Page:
3. The primer composition of claim 2, wherein the acid scavenger comprises a metal oxide, a hydrotalcite, a zeolite, a metal soap, or a metal carbonate.
4. The primer composition of claim 2, wherein the acid scavenger comprises a metal hydroxide selected from the group consisting of aluminum hydroxide, bismuth hydroxide, cadmium hydroxide, cerium hydroxide, germanium hydroxide, magnesium hydroxide, manganese hydroxide, silicon hydroxide, tin hydroxide, titanium hydroxide, zinc hydroxide, zirconium hydroxide, or combinations thereof.
5. The primer composition of claim 2, wherein the acid scavenger and the polymer substantially encapsulate the red phosphorus.
6. The primer composition of claim 2, wherein the acid scavenger and the polymer form a discontinuous coating on a surface of the red phosphorus.
7. The primer composition of claim 2, wherein the at least one oxidizer comprises a light metal nitrate of an alkali or alkali earth metal, the alkali or alkali earth metal having an atomic mass of less than or equal to approximately 133.
8. The primer composition of claim 7, wherein the at least one oxidizer comprises sodium nitrate, magnesium nitrate, potassium nitrate, calcium nitrate, strontium nitrate, or combinations thereof.
9. The primer composition of claim 2, wherein the at least one oxidizer comprises bismuth subnitrate.
10. A primer composition, comprising:
red phosphorus comprising a metal oxide and a polymer formed thereon;
at least one oxidizer selected from the group consisting of calcium nitrate, strontium nitrate, and sodium nitrate; and
at least one of at least one secondary explosive composition and at least one energetic binder, wherein the primer composition is substantially free of lead.
11. The primer composition of claim 2, further comprising at least one secondary explosive composition selected from the group consisting of pentaerythritol tetranitrate, cyclo-1,3,5-trimethylene-2,4,6-trinitramine, cyclotetramethylene tetranitramine, trinitrotoluene, and combinations thereof.
12. The primer composition of claim 10, further comprising at least one non-energetic binder selected from the group consisting of gum arabic, gum tragacanth, gum xanthan, gum turpentine, polyester, polyurethane, polystyrene, styrene-butadine, epoxy resin, isobutylene rubber, and combinations thereof.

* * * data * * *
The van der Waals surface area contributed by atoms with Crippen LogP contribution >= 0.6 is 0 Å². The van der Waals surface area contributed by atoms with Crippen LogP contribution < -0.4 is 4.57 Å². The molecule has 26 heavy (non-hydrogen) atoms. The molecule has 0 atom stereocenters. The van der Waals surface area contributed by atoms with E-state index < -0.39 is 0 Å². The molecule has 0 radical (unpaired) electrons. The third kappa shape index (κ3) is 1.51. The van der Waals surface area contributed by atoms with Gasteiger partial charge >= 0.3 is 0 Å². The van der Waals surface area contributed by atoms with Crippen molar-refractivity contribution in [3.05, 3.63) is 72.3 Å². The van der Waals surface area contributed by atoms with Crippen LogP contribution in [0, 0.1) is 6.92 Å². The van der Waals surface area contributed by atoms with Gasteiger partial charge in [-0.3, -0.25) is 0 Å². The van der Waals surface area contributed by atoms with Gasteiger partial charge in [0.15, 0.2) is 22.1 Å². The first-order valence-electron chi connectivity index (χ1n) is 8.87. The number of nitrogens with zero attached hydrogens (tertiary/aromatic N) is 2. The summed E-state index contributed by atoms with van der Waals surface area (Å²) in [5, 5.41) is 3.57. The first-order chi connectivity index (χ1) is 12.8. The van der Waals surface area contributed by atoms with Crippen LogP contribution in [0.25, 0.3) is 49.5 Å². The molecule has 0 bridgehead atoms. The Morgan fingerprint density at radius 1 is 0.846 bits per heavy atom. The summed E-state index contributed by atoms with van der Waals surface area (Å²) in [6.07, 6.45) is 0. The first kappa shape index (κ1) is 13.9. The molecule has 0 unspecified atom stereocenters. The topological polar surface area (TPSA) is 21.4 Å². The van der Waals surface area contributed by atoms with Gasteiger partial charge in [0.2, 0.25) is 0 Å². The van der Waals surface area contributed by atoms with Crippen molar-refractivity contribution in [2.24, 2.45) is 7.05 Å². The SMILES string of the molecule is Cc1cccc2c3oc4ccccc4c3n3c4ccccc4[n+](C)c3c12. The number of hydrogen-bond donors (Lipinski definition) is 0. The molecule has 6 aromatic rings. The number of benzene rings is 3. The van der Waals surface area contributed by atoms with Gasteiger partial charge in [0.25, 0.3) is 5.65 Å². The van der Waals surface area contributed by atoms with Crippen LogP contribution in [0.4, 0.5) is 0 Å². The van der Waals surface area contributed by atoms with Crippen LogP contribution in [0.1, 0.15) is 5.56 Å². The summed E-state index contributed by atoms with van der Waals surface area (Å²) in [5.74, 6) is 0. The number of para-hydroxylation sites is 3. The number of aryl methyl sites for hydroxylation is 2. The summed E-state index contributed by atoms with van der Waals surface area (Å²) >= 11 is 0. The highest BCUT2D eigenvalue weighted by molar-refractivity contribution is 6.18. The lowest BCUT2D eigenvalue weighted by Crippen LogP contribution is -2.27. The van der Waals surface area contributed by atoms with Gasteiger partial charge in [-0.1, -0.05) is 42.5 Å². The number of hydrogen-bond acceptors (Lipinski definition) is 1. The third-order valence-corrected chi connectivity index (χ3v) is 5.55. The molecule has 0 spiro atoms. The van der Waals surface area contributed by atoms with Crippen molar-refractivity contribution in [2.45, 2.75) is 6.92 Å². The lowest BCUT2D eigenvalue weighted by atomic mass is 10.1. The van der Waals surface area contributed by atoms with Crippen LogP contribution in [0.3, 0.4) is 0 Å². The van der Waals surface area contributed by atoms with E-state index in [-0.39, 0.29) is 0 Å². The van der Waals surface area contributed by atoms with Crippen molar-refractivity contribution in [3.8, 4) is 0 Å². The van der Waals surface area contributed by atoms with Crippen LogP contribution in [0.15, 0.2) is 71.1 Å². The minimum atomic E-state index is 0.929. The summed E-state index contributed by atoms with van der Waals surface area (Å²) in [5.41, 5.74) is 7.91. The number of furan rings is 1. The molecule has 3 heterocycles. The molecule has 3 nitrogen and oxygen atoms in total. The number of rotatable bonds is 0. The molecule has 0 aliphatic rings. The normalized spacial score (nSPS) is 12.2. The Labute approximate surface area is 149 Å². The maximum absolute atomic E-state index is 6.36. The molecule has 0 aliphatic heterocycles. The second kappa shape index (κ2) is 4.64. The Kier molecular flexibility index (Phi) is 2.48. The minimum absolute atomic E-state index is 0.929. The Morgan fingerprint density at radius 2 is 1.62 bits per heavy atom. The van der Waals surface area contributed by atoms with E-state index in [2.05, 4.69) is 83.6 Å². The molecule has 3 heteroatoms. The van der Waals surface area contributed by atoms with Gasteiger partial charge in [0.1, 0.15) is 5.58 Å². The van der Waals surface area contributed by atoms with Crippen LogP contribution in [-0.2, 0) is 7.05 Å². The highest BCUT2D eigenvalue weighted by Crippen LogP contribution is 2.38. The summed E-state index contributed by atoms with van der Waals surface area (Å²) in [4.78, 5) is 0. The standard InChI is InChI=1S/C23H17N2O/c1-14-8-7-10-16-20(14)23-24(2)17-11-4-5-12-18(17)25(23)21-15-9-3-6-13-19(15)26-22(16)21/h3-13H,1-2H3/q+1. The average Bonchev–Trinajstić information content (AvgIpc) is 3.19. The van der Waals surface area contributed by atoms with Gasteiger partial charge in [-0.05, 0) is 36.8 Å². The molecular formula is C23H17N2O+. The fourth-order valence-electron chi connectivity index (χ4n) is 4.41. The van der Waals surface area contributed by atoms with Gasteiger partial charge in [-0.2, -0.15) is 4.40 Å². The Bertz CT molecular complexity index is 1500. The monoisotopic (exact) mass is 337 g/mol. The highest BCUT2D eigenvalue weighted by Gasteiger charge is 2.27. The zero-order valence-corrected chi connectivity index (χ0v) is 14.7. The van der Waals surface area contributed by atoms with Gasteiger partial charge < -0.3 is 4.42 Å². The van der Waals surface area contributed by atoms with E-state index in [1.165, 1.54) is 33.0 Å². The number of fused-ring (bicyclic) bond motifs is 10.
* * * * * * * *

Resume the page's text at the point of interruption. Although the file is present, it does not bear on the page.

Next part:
13. The primer composition of claim 2, wherein the neutralizing agent is selected from the group consisting of potassium carbonate, potassium bicarbonate, magnesium carbonate, magnesium bicarbonate, sodium carbonate, sodium bicarbonate, and combinations thereof.
14. The primer composition of claim 10, wherein the primer composition is substantially lead free.
15. The primer composition of claim 10, wherein the red phosphorus and the at least one oxidizer are present in the primer composition at approximately stoichiometric amounts.
16. The primer composition of claim 10, wherein the polymer comprises an epoxy resin, a melamine resin, a phenol formaldehyde resin, a polyurethane resin, or combinations thereof.
17. The primer composition of claim 10, further comprising at least one of beryllium, scandium, yttrium, hafnium, thorium, vanadium, molybdenum, uranium, plutonium, and alloys thereof.
18. The primer composition of claim 10, further comprising a fuel selected from the group consisting of magnesium, zirconium, aluminum, silicon, titanium, tungsten, alloys thereof, and combinations thereof.